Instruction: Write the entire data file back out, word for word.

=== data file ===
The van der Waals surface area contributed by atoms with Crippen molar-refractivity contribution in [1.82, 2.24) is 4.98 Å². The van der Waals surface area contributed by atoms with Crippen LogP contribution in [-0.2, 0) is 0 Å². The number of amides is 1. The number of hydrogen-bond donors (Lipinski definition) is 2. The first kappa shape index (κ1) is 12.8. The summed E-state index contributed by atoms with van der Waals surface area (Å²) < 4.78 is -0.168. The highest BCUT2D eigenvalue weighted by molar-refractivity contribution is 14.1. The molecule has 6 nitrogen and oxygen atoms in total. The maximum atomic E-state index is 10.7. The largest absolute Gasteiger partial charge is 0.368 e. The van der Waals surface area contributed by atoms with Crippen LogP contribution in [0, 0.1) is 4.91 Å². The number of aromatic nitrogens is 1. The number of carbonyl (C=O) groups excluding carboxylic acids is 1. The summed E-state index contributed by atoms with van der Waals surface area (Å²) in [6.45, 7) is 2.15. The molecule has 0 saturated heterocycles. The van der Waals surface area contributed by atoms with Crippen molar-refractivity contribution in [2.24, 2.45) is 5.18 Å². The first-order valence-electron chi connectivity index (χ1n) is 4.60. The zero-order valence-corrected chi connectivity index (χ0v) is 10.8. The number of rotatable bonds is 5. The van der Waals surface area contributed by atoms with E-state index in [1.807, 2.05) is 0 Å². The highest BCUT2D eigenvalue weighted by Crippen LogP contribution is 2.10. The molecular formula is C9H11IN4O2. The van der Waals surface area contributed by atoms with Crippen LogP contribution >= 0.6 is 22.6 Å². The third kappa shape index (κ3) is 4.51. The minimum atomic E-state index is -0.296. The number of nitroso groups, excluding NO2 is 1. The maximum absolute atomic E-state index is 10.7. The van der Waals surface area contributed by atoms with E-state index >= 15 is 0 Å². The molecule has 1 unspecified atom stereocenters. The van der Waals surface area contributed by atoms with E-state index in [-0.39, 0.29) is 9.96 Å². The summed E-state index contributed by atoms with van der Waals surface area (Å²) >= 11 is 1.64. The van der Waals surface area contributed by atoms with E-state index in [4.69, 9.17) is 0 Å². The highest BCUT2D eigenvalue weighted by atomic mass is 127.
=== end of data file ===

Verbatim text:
The van der Waals surface area contributed by atoms with Crippen molar-refractivity contribution in [1.82, 2.24) is 4.98 Å². The van der Waals surface area contributed by atoms with Crippen LogP contribution in [-0.2, 0) is 0 Å². The number of amides is 1. The number of hydrogen-bond donors (Lipinski definition) is 2. The first kappa shape index (κ1) is 12.8. The summed E-state index contributed by atoms with van der Waals surface area (Å²) < 4.78 is -0.168. The highest BCUT2D eigenvalue weighted by molar-refractivity contribution is 14.1. The molecule has 6 nitrogen and oxygen atoms in total. The maximum atomic E-state index is 10.7. The largest absolute Gasteiger partial charge is 0.368 e. The van der Waals surface area contributed by atoms with Crippen LogP contribution in [0, 0.1) is 4.91 Å². The number of aromatic nitrogens is 1. The number of carbonyl (C=O) groups excluding carboxylic acids is 1. The summed E-state index contributed by atoms with van der Waals surface area (Å²) in [6.45, 7) is 2.15. The molecule has 0 saturated heterocycles. The van der Waals surface area contributed by atoms with Crippen molar-refractivity contribution in [2.24, 2.45) is 5.18 Å². The first-order valence-electron chi connectivity index (χ1n) is 4.60. The zero-order valence-corrected chi connectivity index (χ0v) is 10.8. The number of rotatable bonds is 5. The van der Waals surface area contributed by atoms with E-state index in [1.807, 2.05) is 0 Å². The highest BCUT2D eigenvalue weighted by Crippen LogP contribution is 2.10. The molecular formula is C9H11IN4O2. The van der Waals surface area contributed by atoms with Crippen LogP contribution >= 0.6 is 22.6 Å². The third kappa shape index (κ3) is 4.51. The minimum atomic E-state index is -0.296. The number of nitroso groups, excluding NO2 is 1. The maximum absolute atomic E-state index is 10.7. The van der Waals surface area contributed by atoms with E-state index >= 15 is 0 Å². The molecule has 1 unspecified atom stereocenters. The van der Waals surface area contributed by atoms with E-state index in [-0.39, 0.29) is 9.96 Å². The summed E-state index contributed by atoms with van der Waals surface area (Å²) >= 11 is 1.64. The van der Waals surface area contributed by atoms with E-state index in [4.69, 9.17) is 0 Å². The highest BCUT2D eigenvalue weighted by atomic mass is 127.